Study: Among millennials, fewer minorities are homeowners
Mama may have, Papa may have … but God bless the child that’s got his own. The famous Billie Holiday lyrics ring true when it comes to the current state of homeownership.
While millennials made up 36 percent of homebuyers in 2017, they have yet to catch up with other generations as far as home ownership is concerned. A recent study found they have lower homeownership rates than the nation’s two previous generations, and millennials of color have rates nearly 15 percentage points lower than their white counterparts.
“Student loan debt has hindered many, especially within this millennial population,” said Maurice Hampton, treasurer of the Chicago Association of Realtors and managing broker at Centered RCG in Chicago. “The other aspect is that, due to the stripping of the wealth, the wealth rebuilding among blacks and Latinos is extremely lagging behind other communities since the recovery of the recession.”
The study from Urban Institute, a Washington, D.C., think tank, and Better Mortgage, a New York-based digital mortgage company, found that between 2005 and 2015, the homeownership rate among white young adults was 38.5 percent, compared to 28.8 percent for Hispanics and 14.5 percent for African-Americans. In that time frame, the black millennial homeownership rate fell almost 10 percentage points and was the only group to not experience an increase during the housing boom.
“We had the credit crisis, and millions of Americans lost their homes and we still don’t have basic financial literacy for Americans. … We don’t have it for the most vulnerable members of our society,” said Vishal Garg, CEO of Better Mortgage. “If your parents didn’t come from wealth or aren’t in the business of managing their own money, you fundamentally are left on your own. You don’t learn how to compound interest or figure out how to shop for the best loans, and fundamentally every aspect of American life today — to move up in the socioeconomic ladder — requires engaging in some sort of borrowing,” he said.
Denise Soler Cox, a Denver resident, was incensed by the report’s findings. Cox, 47, one of the filmmakers behind “Being Enye” and a co-creator of Project Enye, a website aimed at empowering Latinas, agrees that part of the problem is lack of generational wealth for many first-generation Latinos. She says there are also cultural norms at play, such as reconciling collective vs. self-reliant mindsets.
“Family is everything in our culture … if it’s between me saving for a down payment on a house, or the family needing money, many are probably going to choose to help their family,” Cox said.
“I don’t remember many times sitting down and talking to my mother about money. All I was ever told was don’t get into debt, that it’s terrible. But she never talked to me about good debt, that there is such a thing as good debt. There’s a number of contributors to this, but at the end of the day brown people are the most affected,” she said.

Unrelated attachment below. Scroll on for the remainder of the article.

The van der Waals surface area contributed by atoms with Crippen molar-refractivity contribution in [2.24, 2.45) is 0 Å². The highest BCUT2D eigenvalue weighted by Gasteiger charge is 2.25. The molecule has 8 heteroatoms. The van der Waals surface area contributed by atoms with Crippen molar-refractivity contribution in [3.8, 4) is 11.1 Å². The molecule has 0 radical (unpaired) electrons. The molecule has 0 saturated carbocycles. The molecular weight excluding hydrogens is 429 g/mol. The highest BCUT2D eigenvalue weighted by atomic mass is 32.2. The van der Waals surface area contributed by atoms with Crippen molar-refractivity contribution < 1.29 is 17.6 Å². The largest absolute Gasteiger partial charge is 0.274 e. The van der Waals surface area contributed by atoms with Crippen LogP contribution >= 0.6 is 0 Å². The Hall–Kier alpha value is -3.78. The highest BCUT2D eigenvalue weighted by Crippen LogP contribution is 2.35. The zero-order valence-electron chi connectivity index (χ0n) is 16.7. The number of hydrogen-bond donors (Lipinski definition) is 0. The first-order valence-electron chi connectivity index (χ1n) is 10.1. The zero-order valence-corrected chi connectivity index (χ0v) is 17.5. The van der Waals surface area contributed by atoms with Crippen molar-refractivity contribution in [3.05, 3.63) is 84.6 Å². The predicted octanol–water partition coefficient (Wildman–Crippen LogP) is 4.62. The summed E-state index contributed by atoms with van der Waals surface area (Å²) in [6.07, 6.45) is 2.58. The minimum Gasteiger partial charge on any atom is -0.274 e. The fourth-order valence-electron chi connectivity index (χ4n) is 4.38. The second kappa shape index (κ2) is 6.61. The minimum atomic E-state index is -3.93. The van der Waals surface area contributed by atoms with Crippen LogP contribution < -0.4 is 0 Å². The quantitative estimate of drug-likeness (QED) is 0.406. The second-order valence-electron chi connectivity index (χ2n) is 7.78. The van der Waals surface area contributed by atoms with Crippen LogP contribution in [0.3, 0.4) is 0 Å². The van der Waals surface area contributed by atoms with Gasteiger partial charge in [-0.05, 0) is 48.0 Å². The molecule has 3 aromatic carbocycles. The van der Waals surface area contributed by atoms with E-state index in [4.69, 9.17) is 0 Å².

Cox aims to shift some cultural norms in the Latino community, in hopes that more people of color can start forging their own financial legacy.
The report confirms some of Cox’s and Garg’s beliefs. It attributes low millennial homeownership rates in part to student debt, tightened credit standards and limited availability of affordable housing in cities, but points out that minorities face an additional burden — a lack of intergenerational wealth (wealth passing from one generation to the next).
Young adults are more likely to be homeowners if their parents are homeowners and have the means to help their kids with a down payment, according to the study, which found that white parents have an 83.7 percent rate of homeownership, compared to 64.4 percent for Latinos and 47.7 percent for African-Americans. And buying a house can be difficult when, according to a 2018 investigation by Reveal from The Center for Investigative Reporting, nearly two-thirds of mortgage lenders deny home loans for people of color at higher rates than for white people.
But millennials’ shifting attitudes toward homeownership have also contributed to the decline, according to the study. Those who endured the Great Recession at a certain age are unlikely to take wealth building via homeownership as a given — millennials choose to become buyers when it meets their needs but aren’t sold on the idea that making sacrifices today to save for a down payment is the best strategy.
“I think we have people who are very debt-averse because they watched their parents go through a foreclosure or struggle with mortgage payments or lose their homes — I think that’s a contributor,” said Erica Dumas, spokesperson for Better.
To turn millennial homeownership numbers around, the study suggests enhancing financial education at the high school and college levels and improving homeowner awareness through online educational campaigns. It says streamlining the mortgage process and changing zoning regulations to allow for more construction in areas with limited housing supply would also help.
“We have to have these hard conversations, and we have to see how we can influence the younger generation into understanding that it’s kind of on us, no one is coming to save us. We have to save ourselves,” Cox said.
Garg is hoping the study, will be a rallying cry for those seeking change in the homeownership landscape, both publicly and privately.
“You have to decide to pick a place on the battlefield and keep saying I’m going to push and make this process more accessible and affordable,” he said. “We will continue to work with public officials and institutions to discuss policy recommendations, and call on private institutions to join us in educating the public and confronting issues, like financial discrimination, head on.”